Ashburn, Virginia. The shirt didn’t suit Washington Commanders wide receiver Terry McLaurin, but a bet is a bet.

He wore the colors of Michigan. Raised in scarlet and gray, the player was now required to wear maize and blue due to Ohio State’s loss to the Wolverine last year. Two days after the game, McLaurin appeared at a team meeting wearing a Michigan jersey with teammate Khaleke Hudson’s name and the number 7 on the back.

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It’s a ritual that plays out in every NFL locker room throughout the season: A player loses a bet because the college they played for lost to another teammate’s school. It’s not that money changes hands; it’s about pride. We are talking about the appearance in a T-shirt of another team or overalls. Maybe it’s a joy to see another player proclaim on video that the other side is the best. Or maybe he sees that even a GOAT can be humbled.

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“For me to pose in Michigan blue? It’s disgusting,” McLaurin said, repeating the last phrase a couple of times for emphasis.

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Of course, one of the first teammates to comment on McLaurin’s jersey was Commanders trucker Camaron Cheeseman, who also played in Michigan.

“You look good in our colors,” Cheeseman told him.

Even now MacLaurin shudders as he retells the story.

“It was a little awkward,” McLaurin said. “But that’s why guys do it, because your money comes and goes, but right to brag, you’re wearing the other team’s gear and should probably post it on social media… I would definitely rather lose my money than come in.” here in this Michigan blue just like last year.”

McLaurin eventually had the last laugh, pointing out how many times he had beaten the Wolverine in his five years at Columbus.

“I hate being that guy, they hit us, but I’m like, ‘When I was there, you didn’t hit me, Khaleke. I ride for Ohio State, that’s why they lost. But when I was there, I got five gold pants, if we’re really going to count that,” McLaurin said, referring to the gold talismans that Buckeyes players received for defeating Michigan.

McLaurin is far from the only one who must fulfill the bet. And while those scenes continue throughout the season, they intensify this week as a series of big rivalries kick off, like Ohio State-Michigan, Alabama-Auburn, and even Iowa-Nebraska.

“Schmediums look good”

GARBAGE TALK and the bets start because of a simple fact about NFL players.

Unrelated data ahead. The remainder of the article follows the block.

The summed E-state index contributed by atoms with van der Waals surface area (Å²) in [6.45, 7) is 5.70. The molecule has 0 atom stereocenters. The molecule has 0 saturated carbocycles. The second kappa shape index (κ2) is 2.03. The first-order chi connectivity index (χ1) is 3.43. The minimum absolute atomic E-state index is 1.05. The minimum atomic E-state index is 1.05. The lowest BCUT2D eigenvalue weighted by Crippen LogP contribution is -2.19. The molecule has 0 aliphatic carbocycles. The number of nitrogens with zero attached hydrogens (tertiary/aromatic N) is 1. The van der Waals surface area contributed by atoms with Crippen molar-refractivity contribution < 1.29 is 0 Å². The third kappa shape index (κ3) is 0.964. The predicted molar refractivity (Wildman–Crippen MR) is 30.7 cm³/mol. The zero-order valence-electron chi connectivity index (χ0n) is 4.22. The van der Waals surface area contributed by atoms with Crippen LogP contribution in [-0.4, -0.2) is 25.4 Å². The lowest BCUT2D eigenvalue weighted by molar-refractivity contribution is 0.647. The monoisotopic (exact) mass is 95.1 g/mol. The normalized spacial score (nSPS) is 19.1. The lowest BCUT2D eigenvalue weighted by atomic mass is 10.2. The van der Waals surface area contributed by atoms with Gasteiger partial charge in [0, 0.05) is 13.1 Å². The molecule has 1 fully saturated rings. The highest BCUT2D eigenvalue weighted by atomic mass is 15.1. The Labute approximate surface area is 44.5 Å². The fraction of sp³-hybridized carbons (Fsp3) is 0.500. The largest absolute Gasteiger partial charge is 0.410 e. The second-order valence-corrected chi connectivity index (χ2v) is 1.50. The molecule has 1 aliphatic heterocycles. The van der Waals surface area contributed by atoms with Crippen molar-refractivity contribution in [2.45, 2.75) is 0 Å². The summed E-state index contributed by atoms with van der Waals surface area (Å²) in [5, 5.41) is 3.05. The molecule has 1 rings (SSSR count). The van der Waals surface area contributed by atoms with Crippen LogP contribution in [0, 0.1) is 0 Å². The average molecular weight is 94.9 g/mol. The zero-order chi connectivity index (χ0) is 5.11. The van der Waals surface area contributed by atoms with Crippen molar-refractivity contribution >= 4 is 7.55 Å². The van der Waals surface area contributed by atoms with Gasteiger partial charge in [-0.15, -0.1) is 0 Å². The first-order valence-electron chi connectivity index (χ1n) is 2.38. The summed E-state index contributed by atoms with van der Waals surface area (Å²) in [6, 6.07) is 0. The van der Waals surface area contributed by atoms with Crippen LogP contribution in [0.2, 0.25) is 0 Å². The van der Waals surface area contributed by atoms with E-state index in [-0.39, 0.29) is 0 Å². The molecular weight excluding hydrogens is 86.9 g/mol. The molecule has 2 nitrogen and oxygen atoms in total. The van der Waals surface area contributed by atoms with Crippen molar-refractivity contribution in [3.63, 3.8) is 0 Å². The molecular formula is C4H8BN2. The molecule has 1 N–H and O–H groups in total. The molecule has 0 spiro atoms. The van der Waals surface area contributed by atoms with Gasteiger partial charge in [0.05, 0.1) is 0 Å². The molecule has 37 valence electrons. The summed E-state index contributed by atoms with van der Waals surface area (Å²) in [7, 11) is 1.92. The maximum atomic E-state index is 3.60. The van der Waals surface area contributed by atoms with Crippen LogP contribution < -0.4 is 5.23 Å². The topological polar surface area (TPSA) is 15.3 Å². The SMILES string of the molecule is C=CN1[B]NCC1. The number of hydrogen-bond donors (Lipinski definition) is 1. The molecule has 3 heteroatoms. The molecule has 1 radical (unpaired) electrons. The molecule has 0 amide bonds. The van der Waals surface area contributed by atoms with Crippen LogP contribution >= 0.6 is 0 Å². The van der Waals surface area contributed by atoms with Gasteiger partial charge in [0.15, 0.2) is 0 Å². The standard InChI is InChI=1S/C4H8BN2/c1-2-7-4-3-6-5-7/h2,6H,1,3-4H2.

“We’re competitive, that’s why we play this sport,” said Darren Hall, cornerman for the Atlanta Falcons.

Competition is part of being in the locker room, whether it’s arguing about basketball skills, cornhole games, or even ball laying contests. When it comes to their schools, it gets more intense. NFL teams choose their players, and players choose their colleges. Even though some players mention bets that can reach four figures, almost everyone says that it’s not about the money. They are proud; they are loyal.

“Someone in this program had to believe in you to get into the school,” said Cincinnati Bengals linebacker Akeem Davis-Gaither. “And that led to you getting into the NFL. For me, it works hand in hand.”

Bengals coach Zach Taylor allows players to wear college clothes on Saturday outings, and it becomes clear who lost last week’s bet.

Arizona Cardinals linebacker Zach Allen, who went to Boston College, was forced to wear a Wake Forest jersey courtesy of wide receiver Greg Dortch after BC lost to Wake last month.

“The shirt was like a damn Wednesday,” Allen said. “However, I did it well. … There are no examples of Dortch and I going against each other, so it’s cool, it brings all 53[-man roster] together. People are investing because they like to see a 285 kg average guy.”

But, as his teammate Max Williams said, “The Shmediums look good.”

Williams needs to know: Former Minnesota Golden Gophers tight end lost his bet to teammate Trace McSorley, the former Pennsylvania quarterback. So he, too, wore a tight shirt that was one size smaller and therefore fitted to a medium size—hence the “shmedium.”

“It’s fun,” McSorley said. “It makes it easier.”

Cardinals quarterback Colt McCoy, a Texas graduate, looked grim in a Texas Tech T-shirt on social media earlier this year after a bet he lost to a pair of Arizona teammates.

However, Cardinals coach Cliff Kingsbury, who coached Tech from 2013 to 2018, was not one of those betting on McCoy.

“I assure you I don’t wear that burnt orange shit,” Kingsbury said.

But in the photo, he saw the pain on McCoy’s face.

“He looks like his dog died, man,” Kingsbury said.